Climate change may have contributed to emergence of coronavirus in China: Study

WION Web Team
Beijing, China Published: Feb 06, 2021, 07:53 PM(IST)

Novel Coronavirus (2019-nCoV) Photograph:( Reuters )

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With a change in the habitats, some species travelled from one place to another and carried their viruses with them

A team of researchers at the University of Cambridge have revealed that climate change could have played a direct role in the occurrence of the SARS-CoV-2 which has caused the deadly coronavirus pandemic.

The study, which was published in the Science of the Total Environment journal has pointed out large-scale changes in the type of vegetation in southern Chinese province called Yunnan, and also in areas of Myanmar and Laos.

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Climate changes such as an increase in temperature, sunlight and atmospheric carbon dioxide have led to depletion in the growth of plants and trees and have also changed natural habitats from tropical shrubland to tropical savannah and deciduous woodland.

This, as per the researchers, led to a suitable environment for many species of bats that were found in the forests. The research has also claimed that the number of coronaviruses is also linked to the number of bat species present in the area.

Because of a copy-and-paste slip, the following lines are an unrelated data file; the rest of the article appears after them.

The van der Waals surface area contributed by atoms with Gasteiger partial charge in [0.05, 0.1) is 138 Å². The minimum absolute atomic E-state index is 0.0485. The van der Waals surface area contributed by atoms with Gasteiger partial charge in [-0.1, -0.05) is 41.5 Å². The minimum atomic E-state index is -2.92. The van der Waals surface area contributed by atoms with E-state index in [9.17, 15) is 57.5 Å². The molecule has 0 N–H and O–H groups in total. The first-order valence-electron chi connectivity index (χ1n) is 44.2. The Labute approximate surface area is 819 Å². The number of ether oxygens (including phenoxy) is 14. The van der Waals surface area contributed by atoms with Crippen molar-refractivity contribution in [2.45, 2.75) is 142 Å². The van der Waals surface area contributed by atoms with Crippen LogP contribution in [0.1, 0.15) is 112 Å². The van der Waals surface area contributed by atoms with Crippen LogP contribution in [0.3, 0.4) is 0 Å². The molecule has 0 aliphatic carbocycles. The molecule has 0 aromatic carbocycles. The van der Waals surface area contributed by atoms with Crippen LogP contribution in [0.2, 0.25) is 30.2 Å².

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"Climate change over the last century has made the habitat in the southern Chinese Yunnan province suitable for more bat species," said Robert Beyer, a researcher in the University of Cambridge and first author of the study. "Understanding how the global distribution of bat species has shifted as a result of climate change may be an important step in reconstructing the origin of the Covid-19 outbreak."

With a change in the habitats, some species travelled from one place to another and carried their viruses with them and may have also initiated alterations of the existing viruses, leading to more dangerous viruses, such as coronavirus. 

"As climate change altered habitats, species left some areas and moved into others -- taking their viruses with them. This not only altered the regions where viruses are present but most likely allowed for new interactions between animals and viruses, causing more harmful viruses to be transmitted or evolve," Beyer said.

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